One Saturday afternoon in August 2017 I went to a friend's
café opening and had some scrummy coffee and walnut cake. Afterwards I drove
out over the hills toward Sheffield to Ladybower Dam
(passing a high-end Mercedes car on a scrap of land with every window smashed
in.) I had sandwiches, crisps, chocolate on the passenger seat - and my bike in
the back of the car.
I parked at
the bottom near the bridges and set off. A track runs around the perimeter of
the reservoir and I took a leisurely couple of hours cycling round it. The
water level was quite low despite all the summer rain. I was listening Simon
& Garkfunkel's Greatest Hits on my mp3 player
(not one dud song on there.) I passed many people coming in the opposite
direction and, unable to hear them, shouted hello to most of them. I didn’t
bother with the ones that take refuge in staring into space or pretend to be
adjusting their sleeve.
I passed many
other cyclists and two large Pakistani families, the second mostly on bikes. I
passed them by and about ten minutes later came to a hill where you accelerate
fast. I sped down and nearly fell off as only my front brake works. I was now
at the halfway point and stopped to switch from Simon & Garfunkel to a
comedy audio book I had been looking forward to.
It’s lucky I
turned off the music. Behind me a Pakistani girl of about 13 years hurtled down
the hill on a bike and came off spectacularly. She lay on her side on hard
gravel still clutching the bike while screaming and crying. Bum. I pulled the
bike off her and, not sure how it might look, tried to squeeze her arms and
legs to see if anything was obviously broken. She was wearing a helmet with a
veil underneath it. The knees and elbows poking out of ripped black tights and
dress were shredded and oozing blood. Between cries she said she could not feel
her arm or leg when I squeezed them up and down. I tried to straighten them out
as she wailed.
Where the heck
were her family? Slowly and after a few minutes I tried to get the girl to stand
up but she was in equal pain and shock. Thankfully the whole family came round
the bushes, some running, some on bikes but all with alarmed facial
expressions. They must have been used to accidents as one had a box of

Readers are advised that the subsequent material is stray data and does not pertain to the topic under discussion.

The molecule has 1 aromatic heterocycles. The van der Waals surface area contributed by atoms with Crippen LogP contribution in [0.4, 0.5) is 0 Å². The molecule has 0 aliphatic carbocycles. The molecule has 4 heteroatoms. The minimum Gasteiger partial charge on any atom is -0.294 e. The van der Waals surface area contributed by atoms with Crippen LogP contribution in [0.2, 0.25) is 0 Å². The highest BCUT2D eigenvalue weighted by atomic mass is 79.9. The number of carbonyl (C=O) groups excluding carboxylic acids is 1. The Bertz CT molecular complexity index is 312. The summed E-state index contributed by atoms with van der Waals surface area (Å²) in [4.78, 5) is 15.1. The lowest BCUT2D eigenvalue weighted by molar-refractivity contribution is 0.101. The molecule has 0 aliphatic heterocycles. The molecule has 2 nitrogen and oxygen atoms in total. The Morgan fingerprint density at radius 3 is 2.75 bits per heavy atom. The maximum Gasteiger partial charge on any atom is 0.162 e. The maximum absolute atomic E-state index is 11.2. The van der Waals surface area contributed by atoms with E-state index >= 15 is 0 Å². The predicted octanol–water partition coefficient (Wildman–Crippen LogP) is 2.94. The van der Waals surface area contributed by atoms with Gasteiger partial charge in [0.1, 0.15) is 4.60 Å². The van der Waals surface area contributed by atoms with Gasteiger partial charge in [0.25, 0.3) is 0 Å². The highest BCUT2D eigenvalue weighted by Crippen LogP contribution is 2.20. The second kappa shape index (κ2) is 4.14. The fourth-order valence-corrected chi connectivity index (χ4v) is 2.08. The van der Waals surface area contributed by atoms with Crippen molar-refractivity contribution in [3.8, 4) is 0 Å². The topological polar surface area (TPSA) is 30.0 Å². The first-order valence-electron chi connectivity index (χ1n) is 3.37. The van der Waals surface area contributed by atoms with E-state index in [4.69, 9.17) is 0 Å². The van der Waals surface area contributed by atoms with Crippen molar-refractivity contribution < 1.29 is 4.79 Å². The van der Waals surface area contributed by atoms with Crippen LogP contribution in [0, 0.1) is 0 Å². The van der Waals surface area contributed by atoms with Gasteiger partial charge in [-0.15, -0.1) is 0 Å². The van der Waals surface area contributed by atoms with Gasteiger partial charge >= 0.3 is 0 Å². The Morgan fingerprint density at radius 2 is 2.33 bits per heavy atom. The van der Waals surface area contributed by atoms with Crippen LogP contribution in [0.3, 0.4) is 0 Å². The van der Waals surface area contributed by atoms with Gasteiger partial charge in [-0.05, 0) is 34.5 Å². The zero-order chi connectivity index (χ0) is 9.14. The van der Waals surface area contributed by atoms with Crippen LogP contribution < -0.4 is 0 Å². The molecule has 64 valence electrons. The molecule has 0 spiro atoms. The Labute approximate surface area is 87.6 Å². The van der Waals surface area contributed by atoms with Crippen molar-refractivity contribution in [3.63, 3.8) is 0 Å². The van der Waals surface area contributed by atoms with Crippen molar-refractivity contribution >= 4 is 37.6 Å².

plasters. They were very grateful but seemed a little uneasy as I was holding
the girl up.
Finally I left
and I doubt the girl had broken anything. I'm sure she'd have been howling in a
higher volume had something snapped. There's a warden down near the café (about
a mile away) so I said I'd asked them to come up in the jeep to bring her down.
I needed some invigorating music to power me down to the warden so, once round
a corner, I put on Roll With It
(live) by Oasis on repeat. I nearly had a couple of accidents myself as a
scootered down to warden's hut (but they weren't there.) In the lyrics are
“don’t’ let anybody get in your way” and I didn’t as I burned passed walkers
and turned corners quite recklessly. It was brill.
I could not
find the warden but an old man of an avuncular nature said he was heading up
the path. I was tired and felt a little guilty as a headed back down to the car
at the bottom of the reservoir. Though I was desperate for a frothy coffee and
slab of cake I stopped to look at the bridges at the bottom of the dam. The
fading light lent them and the surrounding waters an appealing look and I
thought to myself, “I’m going to paint this scene” I took a few photos and
before I’d reached the car I was - in my mind anyway - pulling a small canvas
out from the attic and giving myself an hour to do the painting.
I’ve got six
painting in progress at the moment so on Monday evening I thought to myself
“Paint that bridge in one hour - and no more than one hour.” Here it is, poor
in quality but done quickly in 1 hour 40 minutes. I barely mixed paint, took it
straight from the tube and smeared it across the canvas like butter. It’s not
terrific but it was satisfying to start and finish something in one burst.
The scene I will try to paint…
Coming on slowly…
Getting dark but nearly finished…
Here are some photos from the bike